Obituaries: Another possible source for locating a cemetery where an ancestor was buried is to see if a printed obituary for the deceased person includes information about where the body was interred. Most obituaries are found in newspapers published near the place where a person died. Many old newspapers are available to genealogical researchers on microfilm, and usually located in a public library, college library, archives, genealogical society, historical society, or some other institution near the place of death of the subject. A two-volume publication, Newspapers in Microform, published by the Library of Congress is the best listing of what newspapers might be found on microfilm. The publication acts as a means of identifying and then borrowing rolls of film that can be used at a local library through the national Interlibrary Loan System used at over 6,000 libraries in the U.S. In addition, state libraries or state archives usually have a good collection of newspapers for a particular state. Most state archives now have a website on the Internet, and where a review of county newspapers are often given in detail.

The Internet is also a good place to search for obituaries that may have been published for a particular area. One of the best collections of newspaper obituaries online is at Also, check under the category, “Obituaries.” Or, use your browser to search the web for the keyword, “obituaries.” A hit list on Google has 162 million results – a better way to go is to be more specific to the place where the obituary may have been published, such as “Obituaries FL” (7.7 million hits), or “Miami FL Obituaries” (2.2 million hits), or “Miami Herald Obituaries” (598,000 hits), or “Berger Obituary Miami FL” (55,800 hits), or better yet, “Betty Jo Berger Obituary Miami Herald” (3,190 results).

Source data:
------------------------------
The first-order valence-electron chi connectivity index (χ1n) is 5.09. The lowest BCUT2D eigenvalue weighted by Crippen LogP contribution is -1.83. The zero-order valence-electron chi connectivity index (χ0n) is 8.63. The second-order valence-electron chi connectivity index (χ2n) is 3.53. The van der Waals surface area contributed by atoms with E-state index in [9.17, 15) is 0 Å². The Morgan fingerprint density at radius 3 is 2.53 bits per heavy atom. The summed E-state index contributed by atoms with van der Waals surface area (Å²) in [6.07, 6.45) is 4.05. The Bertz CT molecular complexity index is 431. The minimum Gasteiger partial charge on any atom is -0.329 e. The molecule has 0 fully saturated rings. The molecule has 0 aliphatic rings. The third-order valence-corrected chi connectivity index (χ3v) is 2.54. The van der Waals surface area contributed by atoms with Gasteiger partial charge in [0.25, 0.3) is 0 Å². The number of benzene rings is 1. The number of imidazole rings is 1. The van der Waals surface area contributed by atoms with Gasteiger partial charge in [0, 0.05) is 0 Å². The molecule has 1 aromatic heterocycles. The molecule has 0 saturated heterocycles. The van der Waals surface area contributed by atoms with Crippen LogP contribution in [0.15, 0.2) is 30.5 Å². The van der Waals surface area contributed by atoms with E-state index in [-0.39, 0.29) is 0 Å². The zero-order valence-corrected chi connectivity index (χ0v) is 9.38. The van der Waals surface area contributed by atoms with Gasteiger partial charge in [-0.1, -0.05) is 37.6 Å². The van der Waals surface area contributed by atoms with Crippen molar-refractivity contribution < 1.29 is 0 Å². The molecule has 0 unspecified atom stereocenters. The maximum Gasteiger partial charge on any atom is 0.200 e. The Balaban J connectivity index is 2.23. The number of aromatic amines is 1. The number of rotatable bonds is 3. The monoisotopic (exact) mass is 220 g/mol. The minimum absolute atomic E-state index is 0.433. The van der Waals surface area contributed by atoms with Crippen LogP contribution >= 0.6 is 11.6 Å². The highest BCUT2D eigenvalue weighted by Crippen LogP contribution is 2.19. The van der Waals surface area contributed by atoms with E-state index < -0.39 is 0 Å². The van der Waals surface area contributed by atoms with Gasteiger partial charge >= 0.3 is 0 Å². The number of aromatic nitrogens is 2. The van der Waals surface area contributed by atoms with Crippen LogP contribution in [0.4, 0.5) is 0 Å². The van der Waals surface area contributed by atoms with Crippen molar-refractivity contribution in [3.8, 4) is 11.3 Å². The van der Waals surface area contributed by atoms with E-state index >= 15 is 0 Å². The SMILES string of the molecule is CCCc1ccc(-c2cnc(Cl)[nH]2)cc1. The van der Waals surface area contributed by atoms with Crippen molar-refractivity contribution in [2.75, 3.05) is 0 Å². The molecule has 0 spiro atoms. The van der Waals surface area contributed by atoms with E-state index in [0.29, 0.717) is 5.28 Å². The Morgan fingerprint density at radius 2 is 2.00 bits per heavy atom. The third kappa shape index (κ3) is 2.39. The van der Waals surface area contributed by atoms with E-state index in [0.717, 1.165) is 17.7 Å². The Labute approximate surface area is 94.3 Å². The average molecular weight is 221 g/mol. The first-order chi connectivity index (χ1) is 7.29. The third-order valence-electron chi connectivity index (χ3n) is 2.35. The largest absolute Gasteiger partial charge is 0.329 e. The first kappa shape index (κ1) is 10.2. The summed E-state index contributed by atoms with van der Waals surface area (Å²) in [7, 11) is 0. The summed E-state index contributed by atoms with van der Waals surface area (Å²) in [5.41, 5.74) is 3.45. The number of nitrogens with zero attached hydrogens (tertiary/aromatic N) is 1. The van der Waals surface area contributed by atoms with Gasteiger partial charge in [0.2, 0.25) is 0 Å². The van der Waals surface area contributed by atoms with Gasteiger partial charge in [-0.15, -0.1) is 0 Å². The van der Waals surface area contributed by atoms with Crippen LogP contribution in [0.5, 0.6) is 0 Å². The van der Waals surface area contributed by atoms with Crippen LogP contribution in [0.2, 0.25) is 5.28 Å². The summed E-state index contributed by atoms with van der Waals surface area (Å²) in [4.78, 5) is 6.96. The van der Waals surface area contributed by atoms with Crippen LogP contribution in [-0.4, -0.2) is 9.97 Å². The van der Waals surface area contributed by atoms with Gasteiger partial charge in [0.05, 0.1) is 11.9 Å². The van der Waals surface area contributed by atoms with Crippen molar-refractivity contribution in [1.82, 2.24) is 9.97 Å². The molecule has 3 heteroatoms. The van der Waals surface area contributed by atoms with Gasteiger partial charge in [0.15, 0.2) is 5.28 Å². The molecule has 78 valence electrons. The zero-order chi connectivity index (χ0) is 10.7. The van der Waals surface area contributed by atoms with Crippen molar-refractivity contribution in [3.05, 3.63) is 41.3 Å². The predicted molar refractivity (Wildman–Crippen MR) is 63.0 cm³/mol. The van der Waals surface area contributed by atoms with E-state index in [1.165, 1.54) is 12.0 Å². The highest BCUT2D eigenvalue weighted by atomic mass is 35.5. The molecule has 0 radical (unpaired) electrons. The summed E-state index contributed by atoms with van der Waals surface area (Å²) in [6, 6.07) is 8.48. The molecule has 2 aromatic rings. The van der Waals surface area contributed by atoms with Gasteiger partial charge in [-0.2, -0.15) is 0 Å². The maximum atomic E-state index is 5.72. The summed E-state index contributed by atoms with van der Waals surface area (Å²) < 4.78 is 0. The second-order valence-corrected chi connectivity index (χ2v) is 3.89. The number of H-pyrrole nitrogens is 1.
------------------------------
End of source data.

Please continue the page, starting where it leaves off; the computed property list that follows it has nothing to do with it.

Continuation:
Finding A Cemetery Using the GNIS
There is another great tool for locating a particular cemetery that may not be obvious to researchers. The most complete listing and locations of named cemeteries in the U.S. can be found at the United States Geological Survey (USGS) website on the Internet at

This site has the USGS’s Geographic Names Information System (GNIS), which contains the names of some two million place-names (map features) in America, of which about 107,000 are cemeteries. The GNIS includes the largest list of named cemeteries published anywhere. (A few years ago, a very expensive printed publication advertised as the “most complete list of cemeteries in America” was produced showing about 25,000 cemeteries, less than one-fourth the number that can be found in the free GNIS listing).

The GNIS cemetery names were taken from the most detailed topographical maps, the 7.5 x 7.5 minute series published by the USGS. Each map in this series covers 7.5 minutes of latitude and 7.5 minutes of longitude, a rectangle which represents an area about 6-7 miles wide by about 7-8 miles deep. For the 7.5 series, over 50,000 maps were required to show the entire United States and its possessions.